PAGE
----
Preterm labor is labor that happens before 37 weeks of pregnancy. Babies born this early can have lifelong or life-threatening health problems.
Learn the signs and symptoms of preterm labor. If you have even one sign or symptom, call your health care provider.
If you’re having preterm labor, getting help quickly is the best thing to do.
Download our English and Spanish health action sheets on preterm labor.
If you have any of these signs or symptoms before your 37th week of pregnancy, you may be experiencing preterm labor:
- Change in your vaginal discharge (watery, mucus or bloody) or more vaginal discharge than usual
- Pressure in your pelvis or lower belly, like your baby is pushing down
- Constant low, dull backache
- Belly cramps with or without diarrhea
- Regular or frequent contractions that make your belly tighten like a fist. The contractions may or may not be painful.
- Your water breaks
What should I do if I think I’m experiencing preterm labor?
If you have even one sign or symptom of preterm labor, call your health care provider right away. If you have preterm labor, getting help quickly is the best thing you can do.
When you see your provider, they may do a pelvic exam or a transvaginal ultrasound to see if your cervix has started to become thinner and open for labor. Your cervix is the opening to the uterus (womb) that sits at the top of the vagina (birth canal). A transvaginal ultrasound is done inside the vagina instead of on the outside of your belly. Like a regular ultrasound, it uses sound waves and a computer to make a picture of your baby. If you’re having contractions, your provider will monitor them to see how strong and far apart they are. You may have other tests to help your provider determine whether you really are in labor.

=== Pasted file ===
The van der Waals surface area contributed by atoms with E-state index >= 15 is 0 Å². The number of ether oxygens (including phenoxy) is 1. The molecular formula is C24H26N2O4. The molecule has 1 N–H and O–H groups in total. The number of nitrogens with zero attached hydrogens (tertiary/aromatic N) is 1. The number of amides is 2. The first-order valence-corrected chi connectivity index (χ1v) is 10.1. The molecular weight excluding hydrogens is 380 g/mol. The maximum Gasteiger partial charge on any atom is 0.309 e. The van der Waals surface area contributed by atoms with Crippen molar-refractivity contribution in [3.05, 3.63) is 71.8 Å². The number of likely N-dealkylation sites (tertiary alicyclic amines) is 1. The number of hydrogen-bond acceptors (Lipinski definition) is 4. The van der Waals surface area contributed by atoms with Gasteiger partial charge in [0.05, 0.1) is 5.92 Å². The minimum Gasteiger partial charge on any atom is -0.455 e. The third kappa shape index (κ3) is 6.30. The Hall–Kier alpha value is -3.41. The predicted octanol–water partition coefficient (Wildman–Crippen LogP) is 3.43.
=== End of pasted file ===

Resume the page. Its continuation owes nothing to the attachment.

If you’re having preterm labor, your provider may give you treatment to help stop it or to help improve your baby’s health before birth. Talk with your provider about which treatments may be right for you.
Last reviewed: December 2020